I came across a paper on Piaget cognitive levels and learning in physics. There were lots of interesting things to think about from this paper but one thing in particular caught my attention. The concept behind this paper is that people go through stages of cognitive development. In high school we typically get students that arrive with concrete operational thinking, and they hopefully leave as formal operational thinkers. The following two math problems are good ok examples for comparing concrete to formal.
With the instant popularity of the iPad last year, tablets were finally thrust into the computing spotlight. People have been purchasing the iPad for many different purposes but it remains to be seen as to what tablets are really good at. Originally it was said that the iPad would be about media consumption, but this was idea has been eclipsed by the proliferation of IOS apps. Many educators have touted the iPad as being a useful part of classroom and online learning technologies, while I don’t necessarily share this enthusiasm.
The other day while looking at my MET course discussion forums I came across a post that made my blood boil. The topic being discussed was LOGO, and how Papert partially designed the language as a tool for constructivist learning of math for children. One of my classmates said they didn’t understand much about LOGO because she “wasn’t a math person.” My jaw dropped, blood ran to my head (or away from head?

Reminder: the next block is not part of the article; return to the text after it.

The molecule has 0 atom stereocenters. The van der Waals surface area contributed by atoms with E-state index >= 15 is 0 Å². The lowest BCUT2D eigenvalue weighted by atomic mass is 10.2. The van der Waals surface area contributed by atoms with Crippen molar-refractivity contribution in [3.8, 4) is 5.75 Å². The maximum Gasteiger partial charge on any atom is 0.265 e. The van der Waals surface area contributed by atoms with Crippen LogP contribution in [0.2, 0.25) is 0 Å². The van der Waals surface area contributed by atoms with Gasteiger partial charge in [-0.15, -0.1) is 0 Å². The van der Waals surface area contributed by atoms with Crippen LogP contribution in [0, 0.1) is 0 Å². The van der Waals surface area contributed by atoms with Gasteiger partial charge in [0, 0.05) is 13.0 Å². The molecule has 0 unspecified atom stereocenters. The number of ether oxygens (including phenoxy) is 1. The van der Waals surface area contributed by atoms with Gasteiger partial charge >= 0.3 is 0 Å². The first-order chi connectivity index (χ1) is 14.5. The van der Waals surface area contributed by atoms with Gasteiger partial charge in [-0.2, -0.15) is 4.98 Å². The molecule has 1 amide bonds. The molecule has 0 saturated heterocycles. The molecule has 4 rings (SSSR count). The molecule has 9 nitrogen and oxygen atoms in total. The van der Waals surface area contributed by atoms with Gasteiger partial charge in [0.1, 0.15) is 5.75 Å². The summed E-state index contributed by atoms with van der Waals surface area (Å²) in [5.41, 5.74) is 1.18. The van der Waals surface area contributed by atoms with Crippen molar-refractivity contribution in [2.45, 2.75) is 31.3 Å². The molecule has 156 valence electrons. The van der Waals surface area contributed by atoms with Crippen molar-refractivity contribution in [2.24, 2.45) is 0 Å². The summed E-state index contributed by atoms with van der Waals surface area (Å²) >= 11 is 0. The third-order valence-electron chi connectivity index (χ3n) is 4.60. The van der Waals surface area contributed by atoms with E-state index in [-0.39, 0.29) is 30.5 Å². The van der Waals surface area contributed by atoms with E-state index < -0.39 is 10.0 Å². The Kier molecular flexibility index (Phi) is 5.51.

Reading through the different frameworks we’ve looked at so far, I find that the seven principles for good practice in undergraduate education speaks to me the strongest. There’s no doubt that the SECTIONS framework from Bates and Poole also resonates, but some of the elements are more focused on institutional and managerial aspects. These are exactly the kinds of issues I dealt with as a mechanical engineer and operations manager, and less so in my present circumstances as a secondary school classroom teacher.